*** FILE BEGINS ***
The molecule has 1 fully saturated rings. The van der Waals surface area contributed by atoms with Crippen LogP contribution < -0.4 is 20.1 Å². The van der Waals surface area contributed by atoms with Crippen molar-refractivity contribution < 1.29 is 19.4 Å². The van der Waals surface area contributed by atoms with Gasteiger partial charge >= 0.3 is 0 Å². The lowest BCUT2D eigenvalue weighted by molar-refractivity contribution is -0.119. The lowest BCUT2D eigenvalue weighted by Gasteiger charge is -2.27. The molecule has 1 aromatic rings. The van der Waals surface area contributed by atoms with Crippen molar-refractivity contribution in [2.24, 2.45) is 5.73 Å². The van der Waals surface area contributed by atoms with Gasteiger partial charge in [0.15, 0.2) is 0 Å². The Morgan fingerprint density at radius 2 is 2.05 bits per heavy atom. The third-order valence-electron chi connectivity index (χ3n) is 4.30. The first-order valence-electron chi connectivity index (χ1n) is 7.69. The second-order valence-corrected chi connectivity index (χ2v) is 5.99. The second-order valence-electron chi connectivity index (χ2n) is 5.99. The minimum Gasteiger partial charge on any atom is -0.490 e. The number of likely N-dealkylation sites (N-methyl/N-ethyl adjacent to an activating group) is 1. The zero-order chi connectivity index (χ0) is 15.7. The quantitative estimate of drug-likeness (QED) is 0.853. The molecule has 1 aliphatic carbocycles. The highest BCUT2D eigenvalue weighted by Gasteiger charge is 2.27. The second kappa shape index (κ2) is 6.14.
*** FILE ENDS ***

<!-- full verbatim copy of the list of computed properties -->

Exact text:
The molecule has 1 fully saturated rings. The van der Waals surface area contributed by atoms with Crippen LogP contribution < -0.4 is 20.1 Å². The van der Waals surface area contributed by atoms with Crippen molar-refractivity contribution < 1.29 is 19.4 Å². The van der Waals surface area contributed by atoms with Gasteiger partial charge >= 0.3 is 0 Å². The lowest BCUT2D eigenvalue weighted by molar-refractivity contribution is -0.119. The lowest BCUT2D eigenvalue weighted by Gasteiger charge is -2.27. The molecule has 1 aromatic rings. The van der Waals surface area contributed by atoms with Crippen molar-refractivity contribution in [2.24, 2.45) is 5.73 Å². The van der Waals surface area contributed by atoms with Gasteiger partial charge in [0.15, 0.2) is 0 Å². The Morgan fingerprint density at radius 2 is 2.05 bits per heavy atom. The third-order valence-electron chi connectivity index (χ3n) is 4.30. The first-order valence-electron chi connectivity index (χ1n) is 7.69. The second-order valence-corrected chi connectivity index (χ2v) is 5.99. The second-order valence-electron chi connectivity index (χ2n) is 5.99. The minimum Gasteiger partial charge on any atom is -0.490 e. The number of likely N-dealkylation sites (N-methyl/N-ethyl adjacent to an activating group) is 1. The zero-order chi connectivity index (χ0) is 15.7. The quantitative estimate of drug-likeness (QED) is 0.853. The molecule has 1 aliphatic carbocycles. The highest BCUT2D eigenvalue weighted by Gasteiger charge is 2.27. The second kappa shape index (κ2) is 6.14.